One would be foolish to think that it was much better for Indian journalists in some past halcyon period. Covering elections in troubled regions, for example, has almost always been a very risky affair, especially till the 1980s, as this story highlights. Fear and venality of lesser people have more often than not been weaponized by the rich and powerful to subvert and corrupt India’s democracy.

The Windhoek Declaration, which was a precursor to the UN announcing May 3  as World Press Freedom Day in 1993 and was endorsed by the UNESCO in 1991, stressed on the importance of the press being “independent, pluralistic and free”. By an independent press, it meant “independent from governmental, political or economic control or from control of materials and infrastructure essential for the production and dissemination of newspapers, magazines, and periodicals”. By a pluralistic press, it meant “end of monopolies of any kind and the existence of the greatest possible number of newspapers, magazines, and periodicals reflecting the widest possible range of opinion within the community”. By that definition, our press is definitely not independent, and it is “pluralistic” only in a regressive, even destructive, sense.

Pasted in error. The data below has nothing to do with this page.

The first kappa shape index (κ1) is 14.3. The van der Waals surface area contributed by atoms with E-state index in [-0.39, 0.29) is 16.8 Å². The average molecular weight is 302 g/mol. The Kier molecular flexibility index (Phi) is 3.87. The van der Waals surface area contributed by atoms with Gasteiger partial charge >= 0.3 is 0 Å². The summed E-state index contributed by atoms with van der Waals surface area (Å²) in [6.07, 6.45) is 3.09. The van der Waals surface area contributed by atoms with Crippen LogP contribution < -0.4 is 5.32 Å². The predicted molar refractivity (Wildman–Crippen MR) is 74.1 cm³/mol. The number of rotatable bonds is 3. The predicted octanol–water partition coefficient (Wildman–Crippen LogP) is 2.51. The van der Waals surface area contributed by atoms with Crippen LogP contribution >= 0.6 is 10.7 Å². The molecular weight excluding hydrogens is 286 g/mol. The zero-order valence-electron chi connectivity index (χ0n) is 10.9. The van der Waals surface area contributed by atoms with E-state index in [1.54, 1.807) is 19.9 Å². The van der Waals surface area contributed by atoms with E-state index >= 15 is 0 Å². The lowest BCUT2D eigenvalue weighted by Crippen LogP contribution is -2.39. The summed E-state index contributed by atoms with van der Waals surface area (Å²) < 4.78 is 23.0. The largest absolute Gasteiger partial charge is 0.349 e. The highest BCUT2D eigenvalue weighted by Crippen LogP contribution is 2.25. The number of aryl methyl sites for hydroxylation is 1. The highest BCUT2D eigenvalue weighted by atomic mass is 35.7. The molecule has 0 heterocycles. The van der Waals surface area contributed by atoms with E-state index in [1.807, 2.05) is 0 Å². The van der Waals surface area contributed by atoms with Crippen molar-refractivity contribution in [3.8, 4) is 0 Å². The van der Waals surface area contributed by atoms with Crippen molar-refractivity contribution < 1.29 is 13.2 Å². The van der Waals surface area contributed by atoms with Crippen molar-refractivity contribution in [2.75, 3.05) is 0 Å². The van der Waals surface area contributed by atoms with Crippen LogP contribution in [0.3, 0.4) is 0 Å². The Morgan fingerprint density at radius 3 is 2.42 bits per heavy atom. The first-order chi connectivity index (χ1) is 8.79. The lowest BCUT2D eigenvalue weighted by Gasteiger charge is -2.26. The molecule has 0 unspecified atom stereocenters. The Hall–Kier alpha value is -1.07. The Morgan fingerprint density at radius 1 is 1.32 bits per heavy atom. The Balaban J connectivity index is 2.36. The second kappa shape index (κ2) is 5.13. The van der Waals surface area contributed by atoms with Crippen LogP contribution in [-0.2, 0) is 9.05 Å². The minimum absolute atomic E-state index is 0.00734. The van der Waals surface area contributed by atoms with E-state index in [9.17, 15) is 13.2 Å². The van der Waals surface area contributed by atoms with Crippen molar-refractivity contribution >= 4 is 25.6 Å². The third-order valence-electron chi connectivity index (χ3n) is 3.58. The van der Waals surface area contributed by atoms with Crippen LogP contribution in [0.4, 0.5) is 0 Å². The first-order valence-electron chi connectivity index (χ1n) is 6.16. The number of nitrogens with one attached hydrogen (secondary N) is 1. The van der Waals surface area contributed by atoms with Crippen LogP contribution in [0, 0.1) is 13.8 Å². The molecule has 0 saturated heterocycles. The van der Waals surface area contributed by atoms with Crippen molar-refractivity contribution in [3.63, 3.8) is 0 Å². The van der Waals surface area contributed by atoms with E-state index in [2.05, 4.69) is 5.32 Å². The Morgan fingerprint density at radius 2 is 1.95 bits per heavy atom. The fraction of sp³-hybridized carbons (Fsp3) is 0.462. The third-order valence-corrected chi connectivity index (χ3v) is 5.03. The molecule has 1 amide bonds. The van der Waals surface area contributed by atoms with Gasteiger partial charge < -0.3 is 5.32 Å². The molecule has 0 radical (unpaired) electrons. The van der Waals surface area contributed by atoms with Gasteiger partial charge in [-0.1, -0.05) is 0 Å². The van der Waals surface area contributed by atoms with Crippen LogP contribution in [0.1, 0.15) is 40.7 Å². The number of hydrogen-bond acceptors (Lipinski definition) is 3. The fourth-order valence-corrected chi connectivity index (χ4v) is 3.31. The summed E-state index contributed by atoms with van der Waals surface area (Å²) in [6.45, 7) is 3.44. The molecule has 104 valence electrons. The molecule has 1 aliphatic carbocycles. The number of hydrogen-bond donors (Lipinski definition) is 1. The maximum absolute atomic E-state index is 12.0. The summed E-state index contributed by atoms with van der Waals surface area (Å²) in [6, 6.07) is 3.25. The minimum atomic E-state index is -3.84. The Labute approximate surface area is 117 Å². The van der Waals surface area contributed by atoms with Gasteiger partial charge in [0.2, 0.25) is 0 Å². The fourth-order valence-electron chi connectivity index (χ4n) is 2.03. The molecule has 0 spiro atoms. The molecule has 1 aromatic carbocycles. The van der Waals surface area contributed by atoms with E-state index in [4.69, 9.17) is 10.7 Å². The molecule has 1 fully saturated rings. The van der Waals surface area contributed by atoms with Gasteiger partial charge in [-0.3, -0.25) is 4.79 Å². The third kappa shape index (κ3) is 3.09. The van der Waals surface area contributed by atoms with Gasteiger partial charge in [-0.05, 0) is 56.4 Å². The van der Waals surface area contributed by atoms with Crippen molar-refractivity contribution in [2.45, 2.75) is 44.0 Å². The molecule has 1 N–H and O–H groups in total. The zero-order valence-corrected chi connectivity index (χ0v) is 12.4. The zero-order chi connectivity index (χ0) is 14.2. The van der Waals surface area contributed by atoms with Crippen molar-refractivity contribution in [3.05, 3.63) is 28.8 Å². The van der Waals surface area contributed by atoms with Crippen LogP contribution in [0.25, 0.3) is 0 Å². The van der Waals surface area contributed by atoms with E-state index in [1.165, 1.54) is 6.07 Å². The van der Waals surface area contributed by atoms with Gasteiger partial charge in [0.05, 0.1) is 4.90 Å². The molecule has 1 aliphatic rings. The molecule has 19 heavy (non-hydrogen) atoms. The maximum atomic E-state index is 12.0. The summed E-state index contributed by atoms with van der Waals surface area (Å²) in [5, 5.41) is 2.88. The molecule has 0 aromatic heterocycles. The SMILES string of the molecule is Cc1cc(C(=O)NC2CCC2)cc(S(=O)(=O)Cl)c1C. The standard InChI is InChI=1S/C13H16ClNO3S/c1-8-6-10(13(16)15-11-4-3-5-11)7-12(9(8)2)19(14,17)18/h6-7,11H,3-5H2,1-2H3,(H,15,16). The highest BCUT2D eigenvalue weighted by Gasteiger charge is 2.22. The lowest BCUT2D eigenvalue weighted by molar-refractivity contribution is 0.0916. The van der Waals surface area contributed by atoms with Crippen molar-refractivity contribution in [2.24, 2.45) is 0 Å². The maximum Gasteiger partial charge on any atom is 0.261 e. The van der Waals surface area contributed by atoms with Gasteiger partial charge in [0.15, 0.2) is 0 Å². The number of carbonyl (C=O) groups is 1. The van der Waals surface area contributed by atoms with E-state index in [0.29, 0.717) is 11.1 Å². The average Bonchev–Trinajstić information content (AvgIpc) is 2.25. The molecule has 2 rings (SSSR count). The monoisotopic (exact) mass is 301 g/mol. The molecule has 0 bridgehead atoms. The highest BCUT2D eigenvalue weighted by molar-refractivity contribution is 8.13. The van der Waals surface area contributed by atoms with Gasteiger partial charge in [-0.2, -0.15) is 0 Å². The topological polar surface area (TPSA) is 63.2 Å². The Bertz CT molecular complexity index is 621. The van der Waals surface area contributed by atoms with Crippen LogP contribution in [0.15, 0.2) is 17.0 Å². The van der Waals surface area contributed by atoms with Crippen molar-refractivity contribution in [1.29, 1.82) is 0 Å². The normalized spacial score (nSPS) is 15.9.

Some sections of the media have been in cahoots with the politically powerful, giving rise to such unique scandals such as paid news. Crony capitalism has been allowed to subordinate ethical values that inform the discipline of journalism to narrow political interests, thus cheapening journalism itself. Two keywords of good governance, “transparency” and “accountability”, have always sounded good on paper, but authorities have almost always religiously avoided submitting themselves to those lofty standards of probity. Courageous journalism over the years has ensured that sanctimonious political bosses are reminded that in a democracy they ought to practise the principles they declaim with aplomb from their bully pulpits to the supposedly ignorant hordes. Often this has come at great personal costs to journalists, as has been demonstrated earlier.